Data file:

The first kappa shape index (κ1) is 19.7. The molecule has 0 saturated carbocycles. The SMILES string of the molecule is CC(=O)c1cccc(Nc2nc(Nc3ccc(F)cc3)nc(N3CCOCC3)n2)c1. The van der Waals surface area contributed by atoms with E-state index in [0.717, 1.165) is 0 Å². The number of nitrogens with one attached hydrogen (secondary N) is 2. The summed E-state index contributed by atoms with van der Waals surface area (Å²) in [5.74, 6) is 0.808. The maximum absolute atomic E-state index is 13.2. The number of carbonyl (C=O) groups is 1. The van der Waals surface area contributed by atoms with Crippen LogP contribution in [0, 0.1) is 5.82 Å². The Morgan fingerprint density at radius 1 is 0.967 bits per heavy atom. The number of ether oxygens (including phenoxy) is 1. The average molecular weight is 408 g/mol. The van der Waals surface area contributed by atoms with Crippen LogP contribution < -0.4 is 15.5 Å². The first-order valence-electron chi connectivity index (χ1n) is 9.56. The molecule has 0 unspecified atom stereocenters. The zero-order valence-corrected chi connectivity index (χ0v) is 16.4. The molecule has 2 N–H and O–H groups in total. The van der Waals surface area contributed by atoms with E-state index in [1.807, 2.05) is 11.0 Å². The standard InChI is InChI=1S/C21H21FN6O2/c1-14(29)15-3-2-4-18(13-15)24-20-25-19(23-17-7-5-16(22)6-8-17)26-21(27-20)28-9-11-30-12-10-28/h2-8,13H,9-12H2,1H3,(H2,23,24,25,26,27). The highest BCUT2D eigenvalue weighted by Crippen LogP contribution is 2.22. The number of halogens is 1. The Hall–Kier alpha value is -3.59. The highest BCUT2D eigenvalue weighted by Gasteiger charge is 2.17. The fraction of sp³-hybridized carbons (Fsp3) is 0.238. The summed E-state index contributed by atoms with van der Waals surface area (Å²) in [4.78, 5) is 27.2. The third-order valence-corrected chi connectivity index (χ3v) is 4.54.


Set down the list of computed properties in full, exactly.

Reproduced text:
The first kappa shape index (κ1) is 19.7. The molecule has 0 saturated carbocycles. The SMILES string of the molecule is CC(=O)c1cccc(Nc2nc(Nc3ccc(F)cc3)nc(N3CCOCC3)n2)c1. The van der Waals surface area contributed by atoms with E-state index in [0.717, 1.165) is 0 Å². The number of nitrogens with one attached hydrogen (secondary N) is 2. The summed E-state index contributed by atoms with van der Waals surface area (Å²) in [5.74, 6) is 0.808. The maximum absolute atomic E-state index is 13.2. The number of carbonyl (C=O) groups is 1. The van der Waals surface area contributed by atoms with Crippen LogP contribution in [0, 0.1) is 5.82 Å². The Morgan fingerprint density at radius 1 is 0.967 bits per heavy atom. The number of ether oxygens (including phenoxy) is 1. The average molecular weight is 408 g/mol. The van der Waals surface area contributed by atoms with Crippen LogP contribution < -0.4 is 15.5 Å². The first-order valence-electron chi connectivity index (χ1n) is 9.56. The molecule has 0 unspecified atom stereocenters. The zero-order valence-corrected chi connectivity index (χ0v) is 16.4. The molecule has 2 N–H and O–H groups in total. The van der Waals surface area contributed by atoms with E-state index in [1.807, 2.05) is 11.0 Å². The standard InChI is InChI=1S/C21H21FN6O2/c1-14(29)15-3-2-4-18(13-15)24-20-25-19(23-17-7-5-16(22)6-8-17)26-21(27-20)28-9-11-30-12-10-28/h2-8,13H,9-12H2,1H3,(H2,23,24,25,26,27). The highest BCUT2D eigenvalue weighted by Crippen LogP contribution is 2.22. The number of halogens is 1. The Hall–Kier alpha value is -3.59. The highest BCUT2D eigenvalue weighted by Gasteiger charge is 2.17. The fraction of sp³-hybridized carbons (Fsp3) is 0.238. The summed E-state index contributed by atoms with van der Waals surface area (Å²) in [4.78, 5) is 27.2. The third-order valence-corrected chi connectivity index (χ3v) is 4.54.